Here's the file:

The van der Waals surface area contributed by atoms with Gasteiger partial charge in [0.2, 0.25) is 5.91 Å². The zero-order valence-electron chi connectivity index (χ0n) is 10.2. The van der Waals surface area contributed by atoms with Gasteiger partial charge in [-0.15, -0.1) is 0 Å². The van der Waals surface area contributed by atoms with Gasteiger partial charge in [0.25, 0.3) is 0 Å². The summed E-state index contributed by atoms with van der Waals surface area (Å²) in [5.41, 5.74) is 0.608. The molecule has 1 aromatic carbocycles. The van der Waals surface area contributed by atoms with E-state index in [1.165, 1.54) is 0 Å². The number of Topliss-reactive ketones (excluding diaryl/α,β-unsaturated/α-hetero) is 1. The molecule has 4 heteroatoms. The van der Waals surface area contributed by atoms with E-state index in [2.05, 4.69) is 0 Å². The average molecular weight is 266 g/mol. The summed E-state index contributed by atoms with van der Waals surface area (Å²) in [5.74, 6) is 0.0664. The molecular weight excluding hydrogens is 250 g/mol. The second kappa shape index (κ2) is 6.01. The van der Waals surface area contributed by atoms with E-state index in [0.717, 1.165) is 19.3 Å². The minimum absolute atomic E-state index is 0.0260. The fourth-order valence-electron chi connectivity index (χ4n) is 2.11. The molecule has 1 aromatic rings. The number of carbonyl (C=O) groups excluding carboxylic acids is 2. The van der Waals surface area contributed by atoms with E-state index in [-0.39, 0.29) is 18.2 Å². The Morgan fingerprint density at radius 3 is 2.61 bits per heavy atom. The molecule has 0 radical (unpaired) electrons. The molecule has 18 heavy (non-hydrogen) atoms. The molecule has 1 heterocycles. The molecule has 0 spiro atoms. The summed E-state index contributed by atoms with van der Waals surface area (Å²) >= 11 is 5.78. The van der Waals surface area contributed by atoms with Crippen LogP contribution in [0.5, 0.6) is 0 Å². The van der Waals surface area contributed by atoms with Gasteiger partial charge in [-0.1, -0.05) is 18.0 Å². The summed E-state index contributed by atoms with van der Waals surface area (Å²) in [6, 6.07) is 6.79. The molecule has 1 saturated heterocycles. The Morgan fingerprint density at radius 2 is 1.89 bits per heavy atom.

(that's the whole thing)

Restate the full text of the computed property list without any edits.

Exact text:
The van der Waals surface area contributed by atoms with Gasteiger partial charge in [0.2, 0.25) is 5.91 Å². The zero-order valence-electron chi connectivity index (χ0n) is 10.2. The van der Waals surface area contributed by atoms with Gasteiger partial charge in [-0.15, -0.1) is 0 Å². The van der Waals surface area contributed by atoms with Gasteiger partial charge in [0.25, 0.3) is 0 Å². The summed E-state index contributed by atoms with van der Waals surface area (Å²) in [5.41, 5.74) is 0.608. The molecule has 1 aromatic carbocycles. The van der Waals surface area contributed by atoms with E-state index in [1.165, 1.54) is 0 Å². The number of Topliss-reactive ketones (excluding diaryl/α,β-unsaturated/α-hetero) is 1. The molecule has 4 heteroatoms. The van der Waals surface area contributed by atoms with E-state index in [2.05, 4.69) is 0 Å². The average molecular weight is 266 g/mol. The summed E-state index contributed by atoms with van der Waals surface area (Å²) in [5.74, 6) is 0.0664. The molecular weight excluding hydrogens is 250 g/mol. The second kappa shape index (κ2) is 6.01. The van der Waals surface area contributed by atoms with E-state index in [0.717, 1.165) is 19.3 Å². The minimum absolute atomic E-state index is 0.0260. The fourth-order valence-electron chi connectivity index (χ4n) is 2.11. The molecule has 1 aromatic rings. The number of carbonyl (C=O) groups excluding carboxylic acids is 2. The van der Waals surface area contributed by atoms with E-state index in [-0.39, 0.29) is 18.2 Å². The Morgan fingerprint density at radius 3 is 2.61 bits per heavy atom. The molecule has 0 radical (unpaired) electrons. The molecule has 18 heavy (non-hydrogen) atoms. The molecule has 1 heterocycles. The molecule has 0 spiro atoms. The summed E-state index contributed by atoms with van der Waals surface area (Å²) >= 11 is 5.78. The van der Waals surface area contributed by atoms with Crippen LogP contribution in [0.5, 0.6) is 0 Å². The van der Waals surface area contributed by atoms with Gasteiger partial charge in [-0.1, -0.05) is 18.0 Å². The summed E-state index contributed by atoms with van der Waals surface area (Å²) in [6, 6.07) is 6.79. The molecule has 1 saturated heterocycles. The Morgan fingerprint density at radius 2 is 1.89 bits per heavy atom.